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2016 Trends: What WON’T You Wear to Work?

2016 trends to avoid wearing to workI’ve noticed a few trends that seem to be EVERYWHERE of late, and I thought we’d discuss, if only because so many of them seem inappropriate for officewear — I’d love to hear your thoughts.  What trends WON’T you wear to work? Every office is different, of course — know yours! — but it’s always fascinating to hear the reasoning behind them.  I was intrigued to see readers noting that any lace-up shoes (including flats) were inappropriate for their offices, if only because that feels like a trend that’s been around for several years, and while I can see the sex appeal of lace-up high heels, the flats struck me as almost ho-hum.  On the flip side, jumpsuits for work seem to be something that’s gaining ground, with tons of readers noting that they’ve worn jumpsuits to the office regularly.  As we’ve noted before regarding trends and a conservative office, we’re against any trend that’s body baring, illogical, or too “new.”

Pictured, clockwise: Huge exposed zipper / cape blazer / high slit / culottes / off the shoulder top

We haven’t talked about trends in a while, so let’s discuss… Some trends I’m seeing more and more of:

[Read more…]

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What Not to Wear to Work

what not to wear to workHere’s a fun question as we slide into summer with lots of summer interns and summer associates: what NOT to wear to work?  Obviously: every office is different, so know your office.  My usual guidelines for readers are these:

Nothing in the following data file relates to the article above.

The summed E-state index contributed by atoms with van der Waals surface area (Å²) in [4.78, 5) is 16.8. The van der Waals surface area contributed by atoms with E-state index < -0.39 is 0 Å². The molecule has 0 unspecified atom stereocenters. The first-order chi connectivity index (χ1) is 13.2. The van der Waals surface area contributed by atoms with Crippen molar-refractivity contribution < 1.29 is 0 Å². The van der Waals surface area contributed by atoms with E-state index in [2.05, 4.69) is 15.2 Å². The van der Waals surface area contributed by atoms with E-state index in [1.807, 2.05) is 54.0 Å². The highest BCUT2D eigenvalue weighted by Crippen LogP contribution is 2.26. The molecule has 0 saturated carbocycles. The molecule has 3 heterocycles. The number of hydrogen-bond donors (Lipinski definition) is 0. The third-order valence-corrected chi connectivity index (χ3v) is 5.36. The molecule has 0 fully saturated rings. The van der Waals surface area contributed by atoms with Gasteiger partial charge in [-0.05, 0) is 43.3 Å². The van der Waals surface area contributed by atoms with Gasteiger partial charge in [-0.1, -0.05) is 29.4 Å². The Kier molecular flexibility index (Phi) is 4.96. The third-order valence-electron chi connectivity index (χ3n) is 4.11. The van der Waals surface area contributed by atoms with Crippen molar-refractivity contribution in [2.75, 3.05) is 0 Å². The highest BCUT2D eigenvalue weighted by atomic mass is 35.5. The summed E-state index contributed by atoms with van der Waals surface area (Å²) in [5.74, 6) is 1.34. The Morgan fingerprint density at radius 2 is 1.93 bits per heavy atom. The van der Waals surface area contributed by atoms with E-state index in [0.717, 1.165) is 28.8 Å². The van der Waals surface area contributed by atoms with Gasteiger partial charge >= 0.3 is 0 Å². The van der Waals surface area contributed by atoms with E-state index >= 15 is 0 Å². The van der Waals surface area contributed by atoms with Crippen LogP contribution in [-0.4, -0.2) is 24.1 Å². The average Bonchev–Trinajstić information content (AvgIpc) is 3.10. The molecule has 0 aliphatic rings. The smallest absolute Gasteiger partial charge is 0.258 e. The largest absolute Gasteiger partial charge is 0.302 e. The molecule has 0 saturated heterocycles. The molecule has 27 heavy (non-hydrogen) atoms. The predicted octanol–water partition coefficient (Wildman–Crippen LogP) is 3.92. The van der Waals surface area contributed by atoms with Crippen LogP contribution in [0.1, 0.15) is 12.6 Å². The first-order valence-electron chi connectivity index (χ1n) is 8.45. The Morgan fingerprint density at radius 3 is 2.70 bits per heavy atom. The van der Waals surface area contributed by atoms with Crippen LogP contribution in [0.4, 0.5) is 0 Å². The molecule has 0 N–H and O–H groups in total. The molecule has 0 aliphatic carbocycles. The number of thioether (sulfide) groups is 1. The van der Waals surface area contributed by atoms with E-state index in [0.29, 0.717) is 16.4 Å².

1. If it’s on this list (below) of questionable items, do NOT wear it until you’ve seen your boss several midlevels wear it. Note that these people do not count as “your boss:” another summer intern, a staffer/subordinate, or someone else very junior at the company (e.g., a first-year associate). (See the interesting discussion in the comments — a lot of bosses have earned their right / have enough credibility to get away with dressing however the heck they want — just because they feel ok about wearing something doesn’t mean they’d want to see a summer intern or first-year wear it.)
  2. When in doubt, stick with classics. If it wasn’t commonly worn as workwear five years ago, question whether it’s appropriate at your conservative office — classic styles and prints tend to go over best. Track pants, culottes, ballerina-style lace up shoes… these are in a different ballpark than pencil skirts, button-front blouses, sheath dresses, and blazers.
  3. If it makes noise at all, it isn’t appropriate for the office. Cheap fabric — arm parties — loud necklaces — any sort of a shoe that makes a loud sound: be wary.

(Pictured at top, in case you like them for the weekend or evenings, clockwise: romper / eyelet cami / maxi skirt with slit / pencil skirt with slit.)

My list of “please do not wear this to your conservative office” would include:

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What NOT to Wear as an Intern or Summer Associate

Jun46_mini2016 Update: I still agree with all of my advice in this post, but you can also check out our most recent discussion on what not to wear to work here. – Kat